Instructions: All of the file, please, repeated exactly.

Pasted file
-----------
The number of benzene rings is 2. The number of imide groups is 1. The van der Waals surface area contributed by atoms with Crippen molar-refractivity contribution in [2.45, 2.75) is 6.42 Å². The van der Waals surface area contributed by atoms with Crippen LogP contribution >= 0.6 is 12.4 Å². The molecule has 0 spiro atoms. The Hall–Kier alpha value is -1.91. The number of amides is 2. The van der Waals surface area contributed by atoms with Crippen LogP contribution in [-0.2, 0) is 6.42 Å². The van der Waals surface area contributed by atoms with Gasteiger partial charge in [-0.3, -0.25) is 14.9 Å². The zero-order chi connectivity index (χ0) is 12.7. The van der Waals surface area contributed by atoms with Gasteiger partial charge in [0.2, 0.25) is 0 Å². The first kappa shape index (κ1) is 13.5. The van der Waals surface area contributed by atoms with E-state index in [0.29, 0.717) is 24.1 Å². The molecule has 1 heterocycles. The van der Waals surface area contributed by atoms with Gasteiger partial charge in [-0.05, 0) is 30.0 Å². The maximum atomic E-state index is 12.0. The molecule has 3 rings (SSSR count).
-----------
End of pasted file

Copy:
The number of benzene rings is 2. The number of imide groups is 1. The van der Waals surface area contributed by atoms with Crippen molar-refractivity contribution in [2.45, 2.75) is 6.42 Å². The van der Waals surface area contributed by atoms with Crippen LogP contribution >= 0.6 is 12.4 Å². The molecule has 0 spiro atoms. The Hall–Kier alpha value is -1.91. The number of amides is 2. The van der Waals surface area contributed by atoms with Crippen LogP contribution in [-0.2, 0) is 6.42 Å². The van der Waals surface area contributed by atoms with Gasteiger partial charge in [-0.3, -0.25) is 14.9 Å². The zero-order chi connectivity index (χ0) is 12.7. The van der Waals surface area contributed by atoms with Gasteiger partial charge in [0.2, 0.25) is 0 Å². The first kappa shape index (κ1) is 13.5. The van der Waals surface area contributed by atoms with E-state index in [0.29, 0.717) is 24.1 Å². The molecule has 1 heterocycles. The van der Waals surface area contributed by atoms with Gasteiger partial charge in [-0.05, 0) is 30.0 Å². The maximum atomic E-state index is 12.0. The molecule has 3 rings (SSSR count).